Dayton Moore (Kansas City): The Kansas City GM has proved that he can build a farm system. Eric Hosmer, Michael Moustakas, Mike Montgomery and Wil Myers are future stars. He can’t run a major league team, though, and that’s a pretty essential part of the job. This offseason Moore traded Melky Cabrera for Jonathan Sanchez and extended Jeff Francoeur. His rationale behind those two moves is unknown. If he were smart, Moore would start working on a Hosmer extension and attempt to acquire decent starting pitching, not Sanchez-esque garbage. Additionally, the GM could’ve traded Joakim Soria for Jesus Montero last winter. Alas, he decided to stick with the reliever. I wonder how that’ll work out for him. 

Chris Antonetti (Cleveland): He hasn’t been the general manager for very long, but the few moves that he’s made have been unimpressive. Ubaldo Jimenez has upside, but the Tribe shouldn’t be focusing on contention right now. Six years of Alex White and Drew Pomeranz would’ve been much more useful than two and a half of Jimenez. Their barren minor league system desperately needs a bump. A Carlos Santana extension would put the executive in my good graces. 

Kenny Williams (Chicago): When you ask someone their opinion on Williams, you’ll usually get a response in the vein of “Kenny Williams? That man is CRAZY! He’s all over the place. One minute he wants to trade someone, the next he signs them to an extension. He’s a wild card.” Is that a good thing? Kenny and Ozzie made a good team, for kicks and guffaws, mainly, but for a while they really meshed. Lately, though, the longtime White Sox GM hasn’t been on point with any of his trades and signings. You can’t blame him for the Adam Dunn deal (who would’ve thought the slugger would be so terrible), but Jake Peavy, Mark Teahen, and Alex Rios have all been busts. Their closer, Sergio Santos, who Williams inked to a very team-friendly extension in November, was dealt to the Blue Jays that same month for Nestor Molina, a mid-rotation prospect with little upside. Oh, and they have the worst farm system in baseball. What is going on in his brain? A prescription for Ritalin would do the Chi-Sox wonders.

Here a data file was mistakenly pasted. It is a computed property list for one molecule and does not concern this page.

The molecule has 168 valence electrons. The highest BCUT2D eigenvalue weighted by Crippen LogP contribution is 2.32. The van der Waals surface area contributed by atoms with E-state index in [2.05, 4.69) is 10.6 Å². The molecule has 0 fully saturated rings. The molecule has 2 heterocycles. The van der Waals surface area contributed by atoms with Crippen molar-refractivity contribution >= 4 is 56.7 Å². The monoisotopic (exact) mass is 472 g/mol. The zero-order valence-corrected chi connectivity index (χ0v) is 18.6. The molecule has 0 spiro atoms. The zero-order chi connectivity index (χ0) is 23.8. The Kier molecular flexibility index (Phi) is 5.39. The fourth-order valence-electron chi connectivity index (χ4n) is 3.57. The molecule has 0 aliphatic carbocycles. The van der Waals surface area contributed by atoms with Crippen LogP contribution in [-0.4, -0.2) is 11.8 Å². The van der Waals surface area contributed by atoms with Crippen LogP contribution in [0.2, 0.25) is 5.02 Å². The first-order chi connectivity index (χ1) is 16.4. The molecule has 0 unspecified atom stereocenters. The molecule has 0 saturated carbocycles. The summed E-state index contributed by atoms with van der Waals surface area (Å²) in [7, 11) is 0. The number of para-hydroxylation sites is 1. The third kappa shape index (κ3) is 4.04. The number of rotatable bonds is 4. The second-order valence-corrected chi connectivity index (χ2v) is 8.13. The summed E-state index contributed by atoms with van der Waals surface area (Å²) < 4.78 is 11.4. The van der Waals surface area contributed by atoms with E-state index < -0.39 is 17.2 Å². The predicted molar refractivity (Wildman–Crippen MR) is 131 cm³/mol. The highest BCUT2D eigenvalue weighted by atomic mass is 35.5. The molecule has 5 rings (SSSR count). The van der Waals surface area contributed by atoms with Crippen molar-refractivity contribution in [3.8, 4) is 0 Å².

This last one’s a little mean, but the winner of “Worst GM in the AL” goes to: 

Dan Duquette (Baltimore): Duquette’s hiring is still fresh, and I think some O’s fans are still getting over the shock. Owner Peter Angelos has started a new tradition in Baltimore—hire anyone who’s old, washed up, or in no way useful, and I guess it applies to front office personnel, too. Over the course of the winter, Duquette has signed a couple foreign, no upside pitchers, gotten banned from Korea, and inked Wilson Betemit to DH. Last week, Splice Today’s Dan Soderberg talked about the recent Jeremy Guthrie trade, which, as he deftly pointed out, made absolutely no sense. Welcome back, Dan Duquette, nobody noticed you were gone!